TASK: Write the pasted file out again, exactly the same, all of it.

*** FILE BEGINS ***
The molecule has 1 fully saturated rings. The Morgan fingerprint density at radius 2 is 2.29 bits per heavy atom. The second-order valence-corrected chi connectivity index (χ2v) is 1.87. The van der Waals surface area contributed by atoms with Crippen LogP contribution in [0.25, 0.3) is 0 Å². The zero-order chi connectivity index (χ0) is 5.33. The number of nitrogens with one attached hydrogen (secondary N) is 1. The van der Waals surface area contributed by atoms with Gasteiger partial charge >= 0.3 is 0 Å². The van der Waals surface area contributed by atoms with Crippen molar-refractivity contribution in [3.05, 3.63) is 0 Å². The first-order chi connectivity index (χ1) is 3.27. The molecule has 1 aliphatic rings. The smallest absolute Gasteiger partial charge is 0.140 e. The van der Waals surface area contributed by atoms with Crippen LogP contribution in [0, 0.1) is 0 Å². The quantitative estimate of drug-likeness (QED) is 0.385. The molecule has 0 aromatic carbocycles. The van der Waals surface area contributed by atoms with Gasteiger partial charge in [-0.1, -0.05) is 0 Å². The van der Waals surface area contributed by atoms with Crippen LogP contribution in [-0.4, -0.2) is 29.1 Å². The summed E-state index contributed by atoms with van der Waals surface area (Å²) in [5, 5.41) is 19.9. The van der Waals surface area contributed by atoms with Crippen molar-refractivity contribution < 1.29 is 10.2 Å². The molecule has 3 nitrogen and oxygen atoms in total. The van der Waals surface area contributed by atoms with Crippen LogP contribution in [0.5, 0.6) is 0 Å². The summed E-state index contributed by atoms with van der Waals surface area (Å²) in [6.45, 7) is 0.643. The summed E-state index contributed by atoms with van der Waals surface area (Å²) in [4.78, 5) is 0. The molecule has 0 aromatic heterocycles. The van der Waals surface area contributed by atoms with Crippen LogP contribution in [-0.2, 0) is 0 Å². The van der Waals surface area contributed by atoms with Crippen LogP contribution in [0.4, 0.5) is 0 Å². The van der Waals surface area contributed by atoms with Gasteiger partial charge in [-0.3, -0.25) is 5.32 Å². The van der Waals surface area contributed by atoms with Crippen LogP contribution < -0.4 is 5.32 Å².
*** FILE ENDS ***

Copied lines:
The molecule has 1 fully saturated rings. The Morgan fingerprint density at radius 2 is 2.29 bits per heavy atom. The second-order valence-corrected chi connectivity index (χ2v) is 1.87. The van der Waals surface area contributed by atoms with Crippen LogP contribution in [0.25, 0.3) is 0 Å². The zero-order chi connectivity index (χ0) is 5.33. The number of nitrogens with one attached hydrogen (secondary N) is 1. The van der Waals surface area contributed by atoms with Gasteiger partial charge >= 0.3 is 0 Å². The van der Waals surface area contributed by atoms with Crippen molar-refractivity contribution in [3.05, 3.63) is 0 Å². The first-order chi connectivity index (χ1) is 3.27. The molecule has 1 aliphatic rings. The smallest absolute Gasteiger partial charge is 0.140 e. The van der Waals surface area contributed by atoms with Crippen LogP contribution in [0, 0.1) is 0 Å². The quantitative estimate of drug-likeness (QED) is 0.385. The molecule has 0 aromatic carbocycles. The van der Waals surface area contributed by atoms with Gasteiger partial charge in [-0.1, -0.05) is 0 Å². The van der Waals surface area contributed by atoms with Crippen LogP contribution in [-0.4, -0.2) is 29.1 Å². The summed E-state index contributed by atoms with van der Waals surface area (Å²) in [5, 5.41) is 19.9. The van der Waals surface area contributed by atoms with Crippen molar-refractivity contribution < 1.29 is 10.2 Å². The molecule has 3 nitrogen and oxygen atoms in total. The van der Waals surface area contributed by atoms with Crippen LogP contribution in [0.5, 0.6) is 0 Å². The summed E-state index contributed by atoms with van der Waals surface area (Å²) in [6.45, 7) is 0.643. The summed E-state index contributed by atoms with van der Waals surface area (Å²) in [4.78, 5) is 0. The molecule has 0 aromatic heterocycles. The van der Waals surface area contributed by atoms with Crippen LogP contribution in [-0.2, 0) is 0 Å². The van der Waals surface area contributed by atoms with Crippen LogP contribution in [0.4, 0.5) is 0 Å². The van der Waals surface area contributed by atoms with Gasteiger partial charge in [-0.3, -0.25) is 5.32 Å². The van der Waals surface area contributed by atoms with Crippen LogP contribution < -0.4 is 5.32 Å².